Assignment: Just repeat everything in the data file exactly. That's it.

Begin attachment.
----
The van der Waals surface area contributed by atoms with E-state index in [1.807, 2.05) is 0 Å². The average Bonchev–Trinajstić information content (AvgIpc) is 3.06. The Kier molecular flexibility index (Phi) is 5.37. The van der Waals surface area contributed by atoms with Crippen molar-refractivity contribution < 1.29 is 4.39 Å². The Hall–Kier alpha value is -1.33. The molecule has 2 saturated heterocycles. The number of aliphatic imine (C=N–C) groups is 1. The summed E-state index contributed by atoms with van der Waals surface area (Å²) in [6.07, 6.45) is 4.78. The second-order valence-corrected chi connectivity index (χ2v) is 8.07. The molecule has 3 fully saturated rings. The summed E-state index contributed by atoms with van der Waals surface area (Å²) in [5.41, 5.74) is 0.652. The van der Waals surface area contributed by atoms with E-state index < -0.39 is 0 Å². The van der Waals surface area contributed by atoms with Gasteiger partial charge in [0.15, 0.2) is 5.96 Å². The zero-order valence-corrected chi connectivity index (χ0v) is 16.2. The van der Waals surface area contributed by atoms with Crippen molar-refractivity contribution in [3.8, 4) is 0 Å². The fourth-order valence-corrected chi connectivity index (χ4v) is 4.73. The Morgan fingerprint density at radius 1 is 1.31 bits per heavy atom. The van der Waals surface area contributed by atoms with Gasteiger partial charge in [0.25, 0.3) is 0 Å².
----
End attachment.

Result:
The van der Waals surface area contributed by atoms with E-state index in [1.807, 2.05) is 0 Å². The average Bonchev–Trinajstić information content (AvgIpc) is 3.06. The Kier molecular flexibility index (Phi) is 5.37. The van der Waals surface area contributed by atoms with Crippen molar-refractivity contribution < 1.29 is 4.39 Å². The Hall–Kier alpha value is -1.33. The molecule has 2 saturated heterocycles. The number of aliphatic imine (C=N–C) groups is 1. The summed E-state index contributed by atoms with van der Waals surface area (Å²) in [6.07, 6.45) is 4.78. The second-order valence-corrected chi connectivity index (χ2v) is 8.07. The molecule has 3 fully saturated rings. The summed E-state index contributed by atoms with van der Waals surface area (Å²) in [5.41, 5.74) is 0.652. The van der Waals surface area contributed by atoms with E-state index < -0.39 is 0 Å². The van der Waals surface area contributed by atoms with Gasteiger partial charge in [0.15, 0.2) is 5.96 Å². The zero-order valence-corrected chi connectivity index (χ0v) is 16.2. The van der Waals surface area contributed by atoms with Crippen molar-refractivity contribution in [3.8, 4) is 0 Å². The fourth-order valence-corrected chi connectivity index (χ4v) is 4.73. The Morgan fingerprint density at radius 1 is 1.31 bits per heavy atom. The van der Waals surface area contributed by atoms with Gasteiger partial charge in [0.25, 0.3) is 0 Å².